Later presidents would prove less responsive to a committee whose recommendations were sometimes at odds with administration policy. President Kennedy embraced the advisory system he inherited from Eisenhower, but conflict between the Johnson administration and PSAC over such issues as the antiballistic-missile program, supersonic transport, and the conduct of the Vietnam War caused the committee’s influence to wane. Donald F. Hornig, science advisor during this period, explained:
There is nothing sadder than an adviser whose advice isn’t wanted. During World War II and at the time of Sputnik, there was a clear identity of interest between the scientific community and the President. The President knew he needed advice, and the country knew he needed advice; and under Killian a heroic role was played. As time went on, quite aside from the building up of scientific expertise in the Department of Defense, attentions turned to other things; the most urgent political items were no longer quite so closely allied with the things PSAC was interested in. And in fighting its own personal battles, PSAC came to be regarded, rightly or wrongly, as having its own political positions.
Goodwill eroded to the point that Nixon felt the committee could best serve his interests by ceasing to exist. A science advisory committee, in modified form, was restored under President Ford, and every president since has at least given the appearance of having expert scientific advice at his command, but the influence PSAC wielded at its height has never been equaled. It was a unique set of historical circumstances that established the “identity of interest” Hornig described. And it was also a special collection of people, Killian recalled, who were able to serve two such demanding masters–science and the president–simultaneously:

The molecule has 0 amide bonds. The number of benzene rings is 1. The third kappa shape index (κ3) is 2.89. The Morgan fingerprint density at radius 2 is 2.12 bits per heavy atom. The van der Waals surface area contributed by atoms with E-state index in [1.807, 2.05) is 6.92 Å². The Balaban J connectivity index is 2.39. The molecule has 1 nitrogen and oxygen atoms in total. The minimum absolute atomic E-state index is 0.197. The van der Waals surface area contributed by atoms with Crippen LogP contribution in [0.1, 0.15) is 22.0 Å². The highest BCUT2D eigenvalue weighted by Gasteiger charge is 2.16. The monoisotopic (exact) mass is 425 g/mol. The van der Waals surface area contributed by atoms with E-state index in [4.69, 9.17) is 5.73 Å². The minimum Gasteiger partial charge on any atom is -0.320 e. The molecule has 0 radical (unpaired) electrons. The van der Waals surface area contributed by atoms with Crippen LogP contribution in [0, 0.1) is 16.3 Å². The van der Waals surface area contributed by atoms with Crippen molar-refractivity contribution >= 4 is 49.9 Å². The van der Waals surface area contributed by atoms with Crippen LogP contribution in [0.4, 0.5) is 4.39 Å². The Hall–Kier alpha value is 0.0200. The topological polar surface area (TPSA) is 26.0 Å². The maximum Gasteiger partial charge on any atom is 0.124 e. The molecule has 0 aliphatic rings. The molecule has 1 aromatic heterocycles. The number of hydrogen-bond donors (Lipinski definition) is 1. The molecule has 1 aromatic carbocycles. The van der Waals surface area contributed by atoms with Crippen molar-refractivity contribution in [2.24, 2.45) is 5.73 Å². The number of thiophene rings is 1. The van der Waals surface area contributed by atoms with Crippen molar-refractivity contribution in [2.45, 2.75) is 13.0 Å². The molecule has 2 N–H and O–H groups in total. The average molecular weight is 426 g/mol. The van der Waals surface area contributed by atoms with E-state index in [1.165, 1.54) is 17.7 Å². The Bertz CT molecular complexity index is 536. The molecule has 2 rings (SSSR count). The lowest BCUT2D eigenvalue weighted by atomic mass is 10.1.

This group of science advisers had a deep sense of responsibility to science, along with an unshakable faith in its importance both to the individual and to the nation. They loved science and wanted others to share their enthusiasm for it and to discover its inner power to make men and women a little more creative, a little more civilized, and a little more humane.